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Dr. Tom Speaks … Like it or Not

If COPD has a living guru in this nation, it is Thomas L. Petty, MD.

The following message is important and can save lives through early detection. Dr. Tom’s comment, “COPD is associated with numerous co-morbidities, and indeed, the entire body may become involved” is spot on….believe it… YES!

Since COPD diagnosis, then landing in the hospital in 1997, I have gone from being healthy and fit into my fifties to COPD and another EIGHT medical conditions. Each has its own set of ‘rules’. If I take pain pills for the Cellulites, I know that my respiratory system will be adversely affected….not a good thing with two lung diseases. The latest medication, Diovan, adds to the mix.

The point is that a COPD diagnosis is only the beginning of a medical adventure that need not happen with early detection…the simple Spirometry test.

Please, read Dr. Tom’s comments.
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COPD Progress and Challenges 2009

By Thomas L. Petty, MD

In the four decades I’ve devoted to lung health, chronic obstructive pulmonary disease has been slow to excite the practicing physician. Yet COPD should create great enthusiasm because we have made so many advances in identification and treatment. Many new therapies are available that are effective and favorably influence the disease.

COPD is associated with numerous co-morbidities, and indeed, the entire body may become involved.1It is now regarded as a systemic disease.2Traditionally; COPD has included emphysema (loss of alveolar walls and loss of elastic recoil), chronic bronchitis, inflammation in the small and large airways, and various degrees of lung inflammation throughout the lung parenchyma.

More recently, bronchiectasis has been added to this spectrum, although there are significant differences in manifestations and pathogenesis with repeated bacterial infections playing a more prominent role in bronchiectasis than with emphysema and chronic bronchitis.

Spirometry’s significance

COPD is characterized by irreversible airflow obstruction as judged by simple spirometry. Only the FEV1is needed to judge the severity of airflow obstruction, although a number of other measurements of airflow volume and gas transfer (diffusion test) are commonly undertaken to assess the disease states in more detail.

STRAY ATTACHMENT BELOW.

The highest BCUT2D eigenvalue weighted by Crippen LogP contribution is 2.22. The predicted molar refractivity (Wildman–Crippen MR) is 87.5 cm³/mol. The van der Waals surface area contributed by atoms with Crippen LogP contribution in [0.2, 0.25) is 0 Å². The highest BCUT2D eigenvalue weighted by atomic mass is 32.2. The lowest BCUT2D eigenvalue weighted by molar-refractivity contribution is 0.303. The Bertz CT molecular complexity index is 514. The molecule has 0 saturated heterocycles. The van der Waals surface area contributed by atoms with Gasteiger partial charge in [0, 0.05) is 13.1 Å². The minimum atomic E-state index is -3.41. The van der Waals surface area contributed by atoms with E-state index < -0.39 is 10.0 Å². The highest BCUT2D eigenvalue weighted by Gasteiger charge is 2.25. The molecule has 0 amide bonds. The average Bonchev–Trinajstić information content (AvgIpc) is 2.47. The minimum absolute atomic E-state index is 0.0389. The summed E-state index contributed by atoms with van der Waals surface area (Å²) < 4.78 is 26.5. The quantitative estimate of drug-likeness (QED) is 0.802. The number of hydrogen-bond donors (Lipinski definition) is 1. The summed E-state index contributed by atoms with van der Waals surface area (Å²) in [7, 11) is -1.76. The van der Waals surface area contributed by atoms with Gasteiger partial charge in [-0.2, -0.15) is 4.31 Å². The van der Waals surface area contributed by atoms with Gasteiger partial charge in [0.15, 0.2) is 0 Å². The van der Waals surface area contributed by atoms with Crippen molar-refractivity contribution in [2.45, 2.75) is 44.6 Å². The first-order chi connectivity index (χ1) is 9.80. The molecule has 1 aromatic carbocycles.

Spirometry is used to monitor the course of disease. All physicians who treat COPD should have immediate access to spirometers, including primary care practitioners because of their growing involvement in COPD managment.

The benefits and barriers to spirometry have been summarized.3For some reason, there appears to be an unfortunate bias against spirometry, particularly in the diagnosis and assessment of early disease. This is where treatment has the opportunity to do the most good. It is astonishing that only 37 percent of hospitalized patients had a spirometric diagnosis of COPD at the time of a hospitalization for an exacerbation.4

Established therapies

Early diagnosis can change outcome of disease through smoking cessation and the selective use of a growing body of pharmacologic agents.5The pathogenesis of COPD relates to interaction of a complex array of genetic abnormalities under current study, interacting with environmental factors, most notably smoking, other dusts, and volatile compounds involved in various industries on a worldwide basis. Treatment focuses on eliminating these environmental factors.

Medications that are most useful in COPD are comparable to those used in asthma with reversible airflow obstruction. Thus, inhaled beta-agonists, corticosteroids, and in selected cases, anticholinergics are widely used in achieving better scientific scaffolding. Oral corticosteroids seem particularly effective in slowing the progress of disease.6

Active patients

Oxygen is established as an effective method of increasing not only the length, but quality of life for patients with COPD. At least 140,000 people with COPD and related disorders benefit from oxygen therapy in the U.S. alone. Ambulatory oxygen systems allow full activity, and they should be equipped with a pulse oximeter in order to monitor therapy’s effectiveness.

Portable oxygen concentrators are now approved for air travel. Most weigh about 10 pounds and deliver oxygen only by the demand mode; however, one exception weighs 17 pounds and gives up to 1 to 3 Liters of continuous flow.

Pulmonary rehabilitation is established as improving the exercise tolerance of many with COPD. Controlled clinical trials show pulmonary rehabilitation improves depression, anxiety, and somatic preoccupation, which are particularly common in the early stages of disease.7Most pulmonologists can provide the necessary breathing training, assistance in graded exercise, and other components that are key to patient and family education.

The future involves increased awareness of COPD among patients, physicians, and other health care providers.

COPD is the only disease increasing in morbidity and mortality among the top five killers, and by 2010, it is expected to become the third most common cause of death in the U.S. It resulted in direct and indirect losses of $30.4 billion to the U.S. economy in 2001. Approximately 16 million adult Americans have COPD, and it is very likely that a similar number have asymptomatic or even symptomatic lung disease that is neither diagnosed nor treated.

Thomas L. Petty, MD, MACP, Master FCCP, is chairman emeritus of the National Lung Health Education Program, Denver.
http://respiratory-care-sleep-medicine.advanceweb.com/Article/COPD-Progress-and-Challenges-2009.aspx

My next blog post will put money where my mouth is in a challenge to join me to prove that patients educated about their disease/s WILL make whatever lifestyle changes needed for the best health possible.

More later… Sharon O’Hara

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